American Roots Music in Italy
It truly fascinates me that there are music fans and from all over the world who know so much about American roots music. Massimo Ferro is an Italian DJ and writer who reminds us that there is also a lot of great music being made in other countries.
Bill Frater: Where and when did you start in radio, and what other stations have you worked at?
Massimo Ferro: I started working for a very small radio station back in 1976, my first show was in May of that year. It was a period in Italy when the movement of the so-called “free radios” started – they were small local stations run by young guys who wanted to break the monopoly of Italian national public radio and TV (RAI). In those days there was incredible enthusiasm and people wanted to play and hear the music RAI didn’t play, like folk, blues, jazz, and so on. Unfortunately, after ten years or so the movement collapsed, most of the small stations closed their doors and, with a few exceptions, local radio stations were absorbed by big networks, destroying the dream of those pioneers who tried to create a new approach to broadcasting.
In my first radio days I only played American and British rock music of the ’60s and ’70s on my show, but at the same time I was discovering the work of American and English singer-songwriters, bluegrass and country music (especially country-rock), British folk, and Celtic music. Slowly but constantly, my musical interests took a different way.
After that first experience I moved to Radio Alessandria International (that was one of the first 30 local stations emerging), and there I met other DJs interested in folk and roots music, so I started to play more and more of stuff like that in my radio shows. I stayed there for a couple of years and then I was called by another radio station, named Radio Cosmo 101 (all the Italian local radios had very weird names, in fact, following the example of the legendary Radio Veronica), where I could have more opportunities to increase my experience and meet many important performers in the Italian music scene. My latest job with them was fully devoted to folk and roots music, but unfortunately the times of experiments were over. Things were quickly changing with the arrival of the big national networks, and Radio Cosmo choose a more commercial musical line.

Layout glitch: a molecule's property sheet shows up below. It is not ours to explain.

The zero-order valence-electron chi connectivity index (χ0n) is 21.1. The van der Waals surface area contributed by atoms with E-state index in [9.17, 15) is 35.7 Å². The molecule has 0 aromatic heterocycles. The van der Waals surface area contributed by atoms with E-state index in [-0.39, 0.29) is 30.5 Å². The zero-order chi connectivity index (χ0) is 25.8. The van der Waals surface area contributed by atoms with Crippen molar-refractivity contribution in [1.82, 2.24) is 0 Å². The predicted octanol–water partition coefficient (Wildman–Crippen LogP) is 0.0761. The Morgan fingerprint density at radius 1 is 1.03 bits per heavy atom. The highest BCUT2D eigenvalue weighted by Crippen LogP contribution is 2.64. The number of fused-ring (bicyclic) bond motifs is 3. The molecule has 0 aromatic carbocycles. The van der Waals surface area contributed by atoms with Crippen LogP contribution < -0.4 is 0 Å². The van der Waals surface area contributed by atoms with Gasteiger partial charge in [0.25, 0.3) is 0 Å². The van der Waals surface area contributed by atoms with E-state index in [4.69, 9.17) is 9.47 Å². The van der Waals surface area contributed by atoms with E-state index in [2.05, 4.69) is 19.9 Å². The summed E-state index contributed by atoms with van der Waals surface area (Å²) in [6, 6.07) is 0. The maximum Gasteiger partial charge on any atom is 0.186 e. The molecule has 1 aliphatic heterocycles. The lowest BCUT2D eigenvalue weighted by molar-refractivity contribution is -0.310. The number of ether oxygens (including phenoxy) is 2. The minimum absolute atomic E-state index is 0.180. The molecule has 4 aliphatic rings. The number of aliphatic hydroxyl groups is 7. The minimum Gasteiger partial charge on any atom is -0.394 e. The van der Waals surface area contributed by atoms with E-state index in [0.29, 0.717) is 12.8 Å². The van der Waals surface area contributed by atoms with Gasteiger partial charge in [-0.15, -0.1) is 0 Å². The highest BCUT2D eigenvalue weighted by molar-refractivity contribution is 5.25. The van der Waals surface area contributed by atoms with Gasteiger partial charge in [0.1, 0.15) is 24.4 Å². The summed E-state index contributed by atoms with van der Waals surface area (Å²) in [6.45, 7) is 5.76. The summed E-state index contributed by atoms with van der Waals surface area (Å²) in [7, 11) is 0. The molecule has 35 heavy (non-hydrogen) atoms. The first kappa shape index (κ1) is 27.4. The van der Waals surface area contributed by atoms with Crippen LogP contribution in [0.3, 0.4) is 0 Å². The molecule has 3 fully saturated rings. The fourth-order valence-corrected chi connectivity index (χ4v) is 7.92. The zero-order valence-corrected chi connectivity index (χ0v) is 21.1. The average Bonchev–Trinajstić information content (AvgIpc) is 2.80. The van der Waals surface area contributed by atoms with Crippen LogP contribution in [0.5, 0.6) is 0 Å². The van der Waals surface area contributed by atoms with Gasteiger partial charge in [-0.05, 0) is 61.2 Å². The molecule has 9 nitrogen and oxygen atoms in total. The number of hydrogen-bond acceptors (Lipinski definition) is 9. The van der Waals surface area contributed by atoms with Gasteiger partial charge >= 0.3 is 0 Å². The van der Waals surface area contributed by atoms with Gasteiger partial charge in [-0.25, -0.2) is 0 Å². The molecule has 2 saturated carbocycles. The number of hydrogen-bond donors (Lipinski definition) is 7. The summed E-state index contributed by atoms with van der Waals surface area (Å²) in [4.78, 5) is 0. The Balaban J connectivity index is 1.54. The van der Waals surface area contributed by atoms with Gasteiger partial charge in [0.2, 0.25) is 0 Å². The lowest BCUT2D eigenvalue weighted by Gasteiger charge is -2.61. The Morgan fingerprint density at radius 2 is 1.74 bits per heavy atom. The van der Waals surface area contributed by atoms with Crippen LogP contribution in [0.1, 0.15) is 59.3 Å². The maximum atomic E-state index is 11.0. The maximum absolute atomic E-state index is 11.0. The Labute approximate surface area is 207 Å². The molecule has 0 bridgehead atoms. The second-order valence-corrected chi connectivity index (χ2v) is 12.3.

I realized it was time to leave, and in the next two years I concentrated on my job as a journalist for some music magazines like “Hi, Folks!”, “Il Blues,” and “Folk Bulletin” and occasionally for daily papers. I was also emceeing at the concerts of Italian and foreign artists and bands in my town (an activity I still do when I can). For some time I also worked as foreign correspondent and promoter for an Italian folk music band, I Tre Martelli, and arranged their first tour in England and Wales in 1986. I also started my own band, Dulcamara, where I played dulcimer, acoustic and bass guitar. The music was a particular mixture of traditional and classical music with a slight pop-rock attitude.
Where do you work now?
In 1990, a friend of mine told me about another small but brave station interested in my musical experiences, Radio Voce Spazio, one of the few survivors of the ’70s movement, where I still work today. They assured me I could have complete control on my work and the chance to do everything I like in my program, something quite rare to find. It was there that I finally devoted myself to roots music and, eventually, a few years later, started my radio show called Highway 61.